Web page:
I believe that passionately. I think we have the seeds. In the last five years, early-stage entrepreneurs have banded together to share ideas and war stories, and help each other with things like Philly Startup Leaders and Mobile Monday. Then you have the incubators that have grown up in the city -- Venturef0rth, SeedPhilly, Benjamin's Desk, what's going on at Indy Hall in terms of development talent. 

And what's happening at the universities -- we are so rich in universities and fine business schools. I'm a Wharton graduate, and very active there, and I think that what's happened in the Wharton Entrepreneurship program, in terms of spawning new companies, has been great. Meanwhile, Jaine Lucas at Temple's Fox School of Business has built programs that foster entrepreneurship. Villanova has initiatives now designed for entrepreneurship. And John Fry came to Drexel and took on innovation as a major objective.

And then you add what's happened with the Science Center as a meeting place and also an organization that now makes grants to proof-of-concept companies through the QED program

There is an integration and cross-fertilization in this town that, if you're looking at it from a 20 or 30 year perspective like I am, would cause you to feel very, very bullish about the region. And then you have the city coming on board and adding support. And PIDC devoting $3 million dollars to a Philadelphia-based fund (StartUp PHL) managed by First Round Capital. And then you have First Round Capital, one of the leading funds in the country, moving to West Philadelphia from Conshohocken. And you have other venture funds that are also talking about setting up operations here. 

What does Philadelphia still need? If you were going to wave your magic wand, what would you give the city to help it take the next step?

Everything that I would want for Philadelphia is evolutionary. It's not going to be a magic wand. A year ago, I would have said, "Wouldn't it be nice if the city provided a fund to investing in early-stage companies?" And they did that. And we have new tax legislation in Harrisburg that is going to give Benjamin Franklin Technology Partners more money to spread around. Would it be nice if Governor Corbett (or another governor of Pennsylvania) set up a slush fund to invest $500 million in venture capital funds, reducing the risk of investing here? Absolutely. But I wasn't born yesterday.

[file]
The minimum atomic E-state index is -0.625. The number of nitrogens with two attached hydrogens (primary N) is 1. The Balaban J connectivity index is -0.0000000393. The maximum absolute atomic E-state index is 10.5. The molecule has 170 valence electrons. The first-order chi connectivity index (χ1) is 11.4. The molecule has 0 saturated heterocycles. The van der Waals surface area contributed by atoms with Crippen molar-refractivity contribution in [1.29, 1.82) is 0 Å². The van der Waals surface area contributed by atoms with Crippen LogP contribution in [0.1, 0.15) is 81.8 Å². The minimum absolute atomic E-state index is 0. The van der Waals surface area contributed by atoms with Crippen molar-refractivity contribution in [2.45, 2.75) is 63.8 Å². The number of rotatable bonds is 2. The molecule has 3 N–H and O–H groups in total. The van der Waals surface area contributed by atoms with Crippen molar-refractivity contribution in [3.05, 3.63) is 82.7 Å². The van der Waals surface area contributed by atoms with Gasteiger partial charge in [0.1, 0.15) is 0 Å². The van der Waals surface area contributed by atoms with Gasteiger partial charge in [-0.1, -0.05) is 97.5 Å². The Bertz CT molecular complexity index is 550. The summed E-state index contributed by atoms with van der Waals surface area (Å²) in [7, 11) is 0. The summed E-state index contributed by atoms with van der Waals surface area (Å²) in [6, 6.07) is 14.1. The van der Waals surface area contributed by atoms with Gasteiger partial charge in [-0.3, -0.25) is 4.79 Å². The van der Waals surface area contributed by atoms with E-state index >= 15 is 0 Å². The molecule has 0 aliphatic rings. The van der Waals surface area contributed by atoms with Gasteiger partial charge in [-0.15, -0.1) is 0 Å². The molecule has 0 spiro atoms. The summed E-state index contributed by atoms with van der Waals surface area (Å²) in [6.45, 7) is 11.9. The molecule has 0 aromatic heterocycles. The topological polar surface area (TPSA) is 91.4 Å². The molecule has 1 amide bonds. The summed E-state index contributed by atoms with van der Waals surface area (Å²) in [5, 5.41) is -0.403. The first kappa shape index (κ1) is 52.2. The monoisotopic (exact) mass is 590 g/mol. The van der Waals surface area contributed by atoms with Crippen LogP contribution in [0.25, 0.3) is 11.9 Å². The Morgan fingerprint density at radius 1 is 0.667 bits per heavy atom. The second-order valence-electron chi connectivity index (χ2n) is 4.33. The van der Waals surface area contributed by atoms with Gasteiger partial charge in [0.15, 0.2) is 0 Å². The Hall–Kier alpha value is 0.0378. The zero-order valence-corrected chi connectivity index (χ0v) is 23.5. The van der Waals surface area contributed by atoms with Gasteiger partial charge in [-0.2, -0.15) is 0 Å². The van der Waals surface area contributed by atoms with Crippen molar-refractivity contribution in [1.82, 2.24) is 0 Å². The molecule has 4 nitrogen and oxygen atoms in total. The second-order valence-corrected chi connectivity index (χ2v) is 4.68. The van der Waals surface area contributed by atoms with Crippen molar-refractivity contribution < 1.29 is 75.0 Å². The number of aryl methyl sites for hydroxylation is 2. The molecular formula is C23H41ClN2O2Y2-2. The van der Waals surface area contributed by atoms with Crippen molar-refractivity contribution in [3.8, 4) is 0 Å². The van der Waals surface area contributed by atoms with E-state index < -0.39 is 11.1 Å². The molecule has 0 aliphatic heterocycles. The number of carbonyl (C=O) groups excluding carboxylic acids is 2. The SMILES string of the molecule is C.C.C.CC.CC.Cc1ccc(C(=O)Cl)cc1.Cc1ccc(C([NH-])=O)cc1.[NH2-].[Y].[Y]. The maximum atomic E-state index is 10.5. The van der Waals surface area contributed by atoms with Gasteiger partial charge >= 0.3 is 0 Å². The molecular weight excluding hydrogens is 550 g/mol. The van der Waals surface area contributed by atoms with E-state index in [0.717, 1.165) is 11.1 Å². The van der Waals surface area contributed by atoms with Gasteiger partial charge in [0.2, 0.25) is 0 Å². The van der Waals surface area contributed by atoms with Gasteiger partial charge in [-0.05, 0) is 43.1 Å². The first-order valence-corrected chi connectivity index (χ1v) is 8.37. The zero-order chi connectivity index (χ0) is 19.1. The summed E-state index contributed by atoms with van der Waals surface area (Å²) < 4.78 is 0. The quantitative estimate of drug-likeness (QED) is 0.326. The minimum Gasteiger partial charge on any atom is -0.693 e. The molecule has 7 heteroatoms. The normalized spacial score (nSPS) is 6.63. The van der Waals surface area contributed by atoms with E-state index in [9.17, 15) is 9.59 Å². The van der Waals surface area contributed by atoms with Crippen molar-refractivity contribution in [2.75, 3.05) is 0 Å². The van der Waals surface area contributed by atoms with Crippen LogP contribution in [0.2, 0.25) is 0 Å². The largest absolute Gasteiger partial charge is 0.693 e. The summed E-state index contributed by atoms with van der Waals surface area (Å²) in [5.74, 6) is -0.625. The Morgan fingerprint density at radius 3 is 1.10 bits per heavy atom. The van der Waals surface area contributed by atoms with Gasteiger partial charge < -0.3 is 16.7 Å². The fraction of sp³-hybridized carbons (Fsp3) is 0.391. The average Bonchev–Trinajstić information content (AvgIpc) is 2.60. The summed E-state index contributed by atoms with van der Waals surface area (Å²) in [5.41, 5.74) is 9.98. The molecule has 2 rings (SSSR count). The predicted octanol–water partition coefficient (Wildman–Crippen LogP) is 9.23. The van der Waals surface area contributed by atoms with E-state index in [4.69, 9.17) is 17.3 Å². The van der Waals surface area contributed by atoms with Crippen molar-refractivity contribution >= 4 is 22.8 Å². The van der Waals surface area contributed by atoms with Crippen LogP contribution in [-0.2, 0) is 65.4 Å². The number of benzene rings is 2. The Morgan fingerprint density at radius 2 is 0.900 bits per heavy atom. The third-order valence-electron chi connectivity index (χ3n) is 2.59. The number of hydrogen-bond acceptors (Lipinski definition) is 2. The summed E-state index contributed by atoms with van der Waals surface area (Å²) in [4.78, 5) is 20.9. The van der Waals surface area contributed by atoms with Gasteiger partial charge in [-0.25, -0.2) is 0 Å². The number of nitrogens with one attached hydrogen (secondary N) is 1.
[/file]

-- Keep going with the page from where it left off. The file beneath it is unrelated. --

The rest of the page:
Do you think Philadelphia, as a place to live and work, is increasingly an asset to young companies?

This is a wonderful place to live. The restaurant scene, the cultural scene is all part of the things that foment entrepreneurship. I've had entrepreneurs who have graduated from Wharton and are staying tell me that. 

But when the garden grows, it requires manpower. Our reputation as a place for workers to settle -- developers and tech workers -- has lagged behind the reality. My fear is that companies, as they get to a point where they need 100 or 1000 employees, will go elsewhere for those resources, even if they remain headquartered in Philadelphia. The longterm challenge is having the buzz spread to the extent that if you're a developer graduating from Carnegie Mellon or Stanford, you're thinking Philadelphia. 

The University City Science Center has partnered with Flying Kite to showcase innovation in Greater Philadelphia through the "Inventing the Future" series.
Signup for Email Alerts
Signup for Email Alerts